It’s through dance that I found what you would call faith. Because I was not a religious, and I’m not a religious person but yes I have faith, I believe. Tell me about a time you felt you had to rely upon that faith? The moment when my father’s dying in my arms. Even in that moment I knew he’s going. It was tough for both of us, tougher for him because he was fighting it and I was like “Don’t fight it, go peacefully.” I was just trying to call whatever I knew I could call to help. “Go peacefully. I mean it’s tough, tough on us, tough on you.” And there was a moment, the moment you leave, there was a sound there was a sensation in the sternum. It was like a “pop”- and I don’t know whether if it was his soul or my soul what? It was just a click, a pop. And that was, he was gone.
I met Dodo (Faradoon Bujwala) in Mumbai and it is hard to be in his presence and not be affected by his love of life and people. Born and raised Zoroastrian, Dodo has migrated to a belief in the Divine that spans all living beings not limited by but actually enhanced by his upbringing. As his father lay dying in his arms, he recalled one of the Zoroastrian prayers that his father needed to hear and was surprised that his son remembered! I was deeply moved by Dodo’s story of his father’s death and being present to the very final moments of his life.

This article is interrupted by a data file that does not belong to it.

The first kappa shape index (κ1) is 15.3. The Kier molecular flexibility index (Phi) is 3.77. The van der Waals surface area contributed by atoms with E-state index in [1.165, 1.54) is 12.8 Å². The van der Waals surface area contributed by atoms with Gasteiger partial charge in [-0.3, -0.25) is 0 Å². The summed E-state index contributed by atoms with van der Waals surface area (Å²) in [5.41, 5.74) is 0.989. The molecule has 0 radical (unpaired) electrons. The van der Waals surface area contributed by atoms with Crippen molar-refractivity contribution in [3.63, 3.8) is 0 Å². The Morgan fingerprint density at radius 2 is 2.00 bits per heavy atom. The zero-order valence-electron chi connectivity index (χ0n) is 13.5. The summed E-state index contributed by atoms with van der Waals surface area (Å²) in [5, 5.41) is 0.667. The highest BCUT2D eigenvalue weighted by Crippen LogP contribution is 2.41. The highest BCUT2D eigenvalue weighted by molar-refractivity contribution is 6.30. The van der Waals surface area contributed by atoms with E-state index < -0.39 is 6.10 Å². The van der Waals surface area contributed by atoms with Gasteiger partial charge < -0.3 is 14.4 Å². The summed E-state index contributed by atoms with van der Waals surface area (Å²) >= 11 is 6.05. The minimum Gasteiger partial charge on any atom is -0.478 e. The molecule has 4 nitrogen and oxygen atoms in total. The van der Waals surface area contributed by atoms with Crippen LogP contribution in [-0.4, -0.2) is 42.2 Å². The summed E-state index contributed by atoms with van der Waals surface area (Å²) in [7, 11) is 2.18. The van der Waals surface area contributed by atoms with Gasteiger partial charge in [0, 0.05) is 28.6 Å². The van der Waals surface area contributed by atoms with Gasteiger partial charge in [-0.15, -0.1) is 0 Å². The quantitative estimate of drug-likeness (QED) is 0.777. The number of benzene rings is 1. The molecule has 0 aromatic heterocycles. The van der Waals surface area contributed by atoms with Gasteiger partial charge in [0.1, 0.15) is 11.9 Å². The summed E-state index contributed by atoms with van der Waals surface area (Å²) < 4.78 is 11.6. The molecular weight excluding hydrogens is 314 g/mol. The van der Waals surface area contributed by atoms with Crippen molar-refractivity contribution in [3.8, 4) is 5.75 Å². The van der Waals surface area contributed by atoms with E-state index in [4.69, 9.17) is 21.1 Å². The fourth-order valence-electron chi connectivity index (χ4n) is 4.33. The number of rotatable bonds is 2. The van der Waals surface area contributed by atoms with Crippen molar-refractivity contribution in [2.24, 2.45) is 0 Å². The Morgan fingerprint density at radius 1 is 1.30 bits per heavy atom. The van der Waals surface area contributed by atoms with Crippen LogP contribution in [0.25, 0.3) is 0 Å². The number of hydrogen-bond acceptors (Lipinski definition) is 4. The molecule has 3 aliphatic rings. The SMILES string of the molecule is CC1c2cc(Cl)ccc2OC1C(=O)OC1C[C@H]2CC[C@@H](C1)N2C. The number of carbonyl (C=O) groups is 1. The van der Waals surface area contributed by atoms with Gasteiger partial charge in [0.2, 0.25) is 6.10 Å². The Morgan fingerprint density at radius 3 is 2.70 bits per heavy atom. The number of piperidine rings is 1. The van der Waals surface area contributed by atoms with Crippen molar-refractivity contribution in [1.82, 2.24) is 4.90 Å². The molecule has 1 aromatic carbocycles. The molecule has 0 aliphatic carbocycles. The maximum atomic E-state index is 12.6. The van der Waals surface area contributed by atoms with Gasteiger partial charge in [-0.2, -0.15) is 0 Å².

I am sad that I was not present for my own father’s death 3 years ago. It was something I always hoped to be present for and to hold his hand as he took his last breath. My father died in the middle of the night, about 1am, lying in hospice alone. I saw my father the night before and kissed his forehead, blessing him on his journey ahead. But I never knew that would be the last time I would see him.
Years ago I participated in the Jewish ritual of “Chevra Kadisha,” preparing a body for burial with the ritual purification and clothing in shrouds (men do this for men and women for women). It was a profoundly meaningful and difficult task that I took on as part of my grieving for my friend Elisa Levine who died as a teenager and which I was trying to process. Preparing the dead for burial is considered the highest mitzvah (good deed) in Judaism because it can never be repaid. The act of being present for those dying I presume to be among the most sacred tasks we can perform as well. In some ways it reminds me of this entire Portraits In Faith journey which has been a journey in learning how to be present and listen. Being there for my father the night before he died was similar. All I could do was love him and be present to his process. I am realizing as I write this that this is all we can really do for each other anyway all through life—Love others and be present. Everything else is just an illusion of power or control. Thank you to Dodo for the gift of sharing his love and being present.